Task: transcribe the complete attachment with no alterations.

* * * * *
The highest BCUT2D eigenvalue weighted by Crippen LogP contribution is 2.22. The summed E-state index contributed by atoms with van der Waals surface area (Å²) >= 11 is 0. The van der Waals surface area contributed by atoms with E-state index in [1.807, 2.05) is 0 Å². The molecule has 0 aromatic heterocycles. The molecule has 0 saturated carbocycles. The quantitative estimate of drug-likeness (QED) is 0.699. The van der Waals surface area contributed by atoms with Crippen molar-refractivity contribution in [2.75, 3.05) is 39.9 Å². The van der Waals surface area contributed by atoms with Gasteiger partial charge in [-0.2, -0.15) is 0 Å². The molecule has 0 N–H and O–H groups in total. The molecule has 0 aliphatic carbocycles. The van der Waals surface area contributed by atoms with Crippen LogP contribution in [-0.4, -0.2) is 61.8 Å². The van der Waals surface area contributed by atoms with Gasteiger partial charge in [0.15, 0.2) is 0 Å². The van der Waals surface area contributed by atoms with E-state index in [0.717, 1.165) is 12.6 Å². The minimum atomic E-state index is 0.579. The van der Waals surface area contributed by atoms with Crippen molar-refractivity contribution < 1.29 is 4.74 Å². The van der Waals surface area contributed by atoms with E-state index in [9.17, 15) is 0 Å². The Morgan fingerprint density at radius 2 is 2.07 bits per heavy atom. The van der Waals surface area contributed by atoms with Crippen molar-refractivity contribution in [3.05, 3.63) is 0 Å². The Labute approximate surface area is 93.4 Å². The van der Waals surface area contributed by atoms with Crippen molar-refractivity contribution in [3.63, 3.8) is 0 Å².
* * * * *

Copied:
The highest BCUT2D eigenvalue weighted by Crippen LogP contribution is 2.22. The summed E-state index contributed by atoms with van der Waals surface area (Å²) >= 11 is 0. The van der Waals surface area contributed by atoms with E-state index in [1.807, 2.05) is 0 Å². The molecule has 0 aromatic heterocycles. The molecule has 0 saturated carbocycles. The quantitative estimate of drug-likeness (QED) is 0.699. The van der Waals surface area contributed by atoms with Crippen molar-refractivity contribution in [2.75, 3.05) is 39.9 Å². The van der Waals surface area contributed by atoms with Gasteiger partial charge in [-0.2, -0.15) is 0 Å². The molecule has 0 N–H and O–H groups in total. The molecule has 0 aliphatic carbocycles. The van der Waals surface area contributed by atoms with Crippen LogP contribution in [-0.4, -0.2) is 61.8 Å². The van der Waals surface area contributed by atoms with Gasteiger partial charge in [0.15, 0.2) is 0 Å². The van der Waals surface area contributed by atoms with E-state index in [0.717, 1.165) is 12.6 Å². The minimum atomic E-state index is 0.579. The van der Waals surface area contributed by atoms with Crippen molar-refractivity contribution < 1.29 is 4.74 Å². The van der Waals surface area contributed by atoms with E-state index in [9.17, 15) is 0 Å². The Morgan fingerprint density at radius 2 is 2.07 bits per heavy atom. The van der Waals surface area contributed by atoms with Crippen molar-refractivity contribution in [3.05, 3.63) is 0 Å². The Labute approximate surface area is 93.4 Å². The van der Waals surface area contributed by atoms with Crippen molar-refractivity contribution in [3.63, 3.8) is 0 Å².